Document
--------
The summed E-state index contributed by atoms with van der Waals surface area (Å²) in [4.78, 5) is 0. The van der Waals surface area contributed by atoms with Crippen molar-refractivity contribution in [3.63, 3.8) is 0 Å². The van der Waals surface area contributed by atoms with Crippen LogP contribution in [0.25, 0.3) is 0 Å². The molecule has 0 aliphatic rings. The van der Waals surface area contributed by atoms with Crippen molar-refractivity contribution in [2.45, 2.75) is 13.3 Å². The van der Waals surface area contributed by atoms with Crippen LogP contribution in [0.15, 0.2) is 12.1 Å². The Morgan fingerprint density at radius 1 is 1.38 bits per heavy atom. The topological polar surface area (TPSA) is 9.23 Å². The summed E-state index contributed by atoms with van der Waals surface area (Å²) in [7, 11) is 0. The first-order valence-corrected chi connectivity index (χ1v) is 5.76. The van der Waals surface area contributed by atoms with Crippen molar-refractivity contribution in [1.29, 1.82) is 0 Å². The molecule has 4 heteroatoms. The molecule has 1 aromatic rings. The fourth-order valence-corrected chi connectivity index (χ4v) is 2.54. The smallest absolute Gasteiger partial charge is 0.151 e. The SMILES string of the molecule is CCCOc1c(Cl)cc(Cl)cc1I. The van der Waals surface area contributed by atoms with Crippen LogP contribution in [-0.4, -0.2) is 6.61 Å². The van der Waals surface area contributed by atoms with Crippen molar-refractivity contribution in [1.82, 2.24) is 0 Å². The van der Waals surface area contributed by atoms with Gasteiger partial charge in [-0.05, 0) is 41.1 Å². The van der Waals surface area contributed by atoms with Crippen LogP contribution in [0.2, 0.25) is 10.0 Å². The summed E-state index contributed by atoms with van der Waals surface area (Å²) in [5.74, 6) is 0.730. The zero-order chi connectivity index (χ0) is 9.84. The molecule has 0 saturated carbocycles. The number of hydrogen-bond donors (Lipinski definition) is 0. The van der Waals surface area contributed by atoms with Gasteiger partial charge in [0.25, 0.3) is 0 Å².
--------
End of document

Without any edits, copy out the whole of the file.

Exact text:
The summed E-state index contributed by atoms with van der Waals surface area (Å²) in [4.78, 5) is 0. The van der Waals surface area contributed by atoms with Crippen molar-refractivity contribution in [3.63, 3.8) is 0 Å². The van der Waals surface area contributed by atoms with Crippen LogP contribution in [0.25, 0.3) is 0 Å². The molecule has 0 aliphatic rings. The van der Waals surface area contributed by atoms with Crippen molar-refractivity contribution in [2.45, 2.75) is 13.3 Å². The van der Waals surface area contributed by atoms with Crippen LogP contribution in [0.15, 0.2) is 12.1 Å². The Morgan fingerprint density at radius 1 is 1.38 bits per heavy atom. The topological polar surface area (TPSA) is 9.23 Å². The summed E-state index contributed by atoms with van der Waals surface area (Å²) in [7, 11) is 0. The first-order valence-corrected chi connectivity index (χ1v) is 5.76. The van der Waals surface area contributed by atoms with Crippen molar-refractivity contribution in [1.29, 1.82) is 0 Å². The molecule has 4 heteroatoms. The molecule has 1 aromatic rings. The fourth-order valence-corrected chi connectivity index (χ4v) is 2.54. The smallest absolute Gasteiger partial charge is 0.151 e. The SMILES string of the molecule is CCCOc1c(Cl)cc(Cl)cc1I. The van der Waals surface area contributed by atoms with Crippen LogP contribution in [-0.4, -0.2) is 6.61 Å². The van der Waals surface area contributed by atoms with Crippen molar-refractivity contribution in [1.82, 2.24) is 0 Å². The van der Waals surface area contributed by atoms with Gasteiger partial charge in [-0.05, 0) is 41.1 Å². The van der Waals surface area contributed by atoms with Crippen LogP contribution in [0.2, 0.25) is 10.0 Å². The summed E-state index contributed by atoms with van der Waals surface area (Å²) in [5.74, 6) is 0.730. The zero-order chi connectivity index (χ0) is 9.84. The molecule has 0 saturated carbocycles. The number of hydrogen-bond donors (Lipinski definition) is 0. The van der Waals surface area contributed by atoms with Gasteiger partial charge in [0.25, 0.3) is 0 Å².